The Downside of Desire
Desire is directly linked to achievements, whether it be the desire to achieve something or the achievement itself. It can be positive, but there is a downside to desire as well. Desire often blinds you to what you already have. Arturo Graf, the Italian poet and writer, said that to feel safe, motivated, and peaceful over the course of our lives, we should desire little and expect even less.
Being unable to fulfill your desires and fulfilling all your desires both have their negative side. It would seem like the latter isn’t bad, but letting yourself get carried away by your desires can drag you down a dead-end road. It’s a kind of vicious cycle in which you’ll never be satisfied.
That being said, should desires obey reason? They don’t have to, but they can easily end up being naive and disproportionate and make you blind to the treasures you already have. Thus, desiring only what you can reasonably attain is key.
“If you want to build a ship, don’t drum up the men to gather wood, divide the work, and give orders. Instead, teach them to yearn for the vast and endless sea.”
-Antoine de Saint-Exupéry-
Desire forces you to want what you don’t have
Why is it so easy to desire something and so difficult to want it? The answer lies in the fact that desire is related to helplessness and wanting something is related to strength.
Before fiercely desiring something, you should carefully analyze the happiness that it gives people who have it. In Ancient Greece, they believed the more desire you plant, the less happiness you harvest. Thus, when you reduce your desires, you increase your strength.
Horacio, one of the most important lyric and satiric poets of all time, approaches desire from a limiting but also enriching perspective. He concluded that he who obtains what is enough shouldn’t desire anything more.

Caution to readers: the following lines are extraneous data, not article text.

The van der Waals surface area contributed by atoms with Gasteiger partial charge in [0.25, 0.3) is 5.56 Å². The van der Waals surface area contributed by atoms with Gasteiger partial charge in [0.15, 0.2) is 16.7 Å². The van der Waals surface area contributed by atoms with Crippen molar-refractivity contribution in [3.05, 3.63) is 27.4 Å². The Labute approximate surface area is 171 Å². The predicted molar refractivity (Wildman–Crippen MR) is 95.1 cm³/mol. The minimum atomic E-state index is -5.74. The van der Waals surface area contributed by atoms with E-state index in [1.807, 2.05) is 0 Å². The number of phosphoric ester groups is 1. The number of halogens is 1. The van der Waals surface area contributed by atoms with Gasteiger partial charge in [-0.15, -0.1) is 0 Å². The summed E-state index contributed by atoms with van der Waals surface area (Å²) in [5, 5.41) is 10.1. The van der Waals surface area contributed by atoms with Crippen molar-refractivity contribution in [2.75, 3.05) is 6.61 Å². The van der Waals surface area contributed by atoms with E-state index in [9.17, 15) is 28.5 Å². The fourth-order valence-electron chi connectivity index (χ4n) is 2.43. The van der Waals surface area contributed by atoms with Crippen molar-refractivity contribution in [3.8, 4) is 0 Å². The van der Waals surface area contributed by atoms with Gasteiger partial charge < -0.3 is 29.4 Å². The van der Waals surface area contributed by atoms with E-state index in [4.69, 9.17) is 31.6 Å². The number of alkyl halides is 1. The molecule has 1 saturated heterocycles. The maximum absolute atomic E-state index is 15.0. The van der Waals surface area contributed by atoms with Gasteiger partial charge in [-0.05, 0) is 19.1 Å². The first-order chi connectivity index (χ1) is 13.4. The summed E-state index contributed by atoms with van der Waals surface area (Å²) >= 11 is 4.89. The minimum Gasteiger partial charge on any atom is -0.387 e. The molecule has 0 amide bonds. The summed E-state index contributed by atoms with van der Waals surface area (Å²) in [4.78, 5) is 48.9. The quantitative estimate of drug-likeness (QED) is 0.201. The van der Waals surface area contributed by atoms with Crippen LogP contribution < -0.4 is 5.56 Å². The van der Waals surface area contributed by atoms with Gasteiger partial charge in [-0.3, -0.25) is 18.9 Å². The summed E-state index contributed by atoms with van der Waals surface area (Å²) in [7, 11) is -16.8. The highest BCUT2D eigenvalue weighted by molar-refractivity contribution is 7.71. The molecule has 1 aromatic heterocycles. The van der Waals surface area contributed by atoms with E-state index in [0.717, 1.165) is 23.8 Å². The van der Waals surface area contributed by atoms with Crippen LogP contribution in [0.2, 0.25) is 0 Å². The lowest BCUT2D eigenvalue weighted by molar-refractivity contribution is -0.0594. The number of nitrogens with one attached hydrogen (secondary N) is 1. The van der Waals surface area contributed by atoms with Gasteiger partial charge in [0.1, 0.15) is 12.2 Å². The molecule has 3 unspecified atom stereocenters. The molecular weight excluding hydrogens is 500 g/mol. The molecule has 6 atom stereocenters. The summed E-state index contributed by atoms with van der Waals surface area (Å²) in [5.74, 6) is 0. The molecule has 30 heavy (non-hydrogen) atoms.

Wishing what you desire is human and necessary. However, dealing with whatever happens is the key to happiness. You might think that you’ll only be happy if you get what you want, but sometimes you start to feel empty as soon as you get it.
According to George Bernard Shaw, there are two tragedies in life. One is not getting what your heart desires and the other is getting it. Heraclitus, the Greek philosopher, believed that it isn’t better for men when they get the things they desire.
To avoid the downside of desire, you should desire something that depends on you
All that being said, we should point out that desire isn’t bad in and of itself. Some desires can make you a better person. Having blind faith in what you want opens the door to self-realization and self-knowledge, the highest peak of human needs. A soul is measured by the breadth of its desires, just like a cathedral is judged by the height of its towers.
Some thinkers even believe that there is only one driving force: desire. That’s why it’s so important to highlight the positive part of a person’s need to achieve their goals. Without this powerful force, we wouldn’t see any great human advancements. Deep down, all of our progress stemmed from irrational desire and a boundless wish to achieve and improve.
The desires in your life form a chain. The links are the hopes you have of getting what you wish for. Perhaps what fascinates us the most about our desires is that they’re the only thing that let you conquer your fears. The downside of desire isn’t the act of desiring, but the way in which you express your needs. Wanting something unattainable is going to make you very unhappy in the long run.
Nevertheless, feeling passionate about achieving a realistic goal is very beneficial. Just like with almost everything else, the key is to wish for things in moderation and within reason.
“Don’t demand or expect that events happen as you would wish them do. Accept events as they actually happen. That way, peace is possible.”
-Epictetus of Phrygia-
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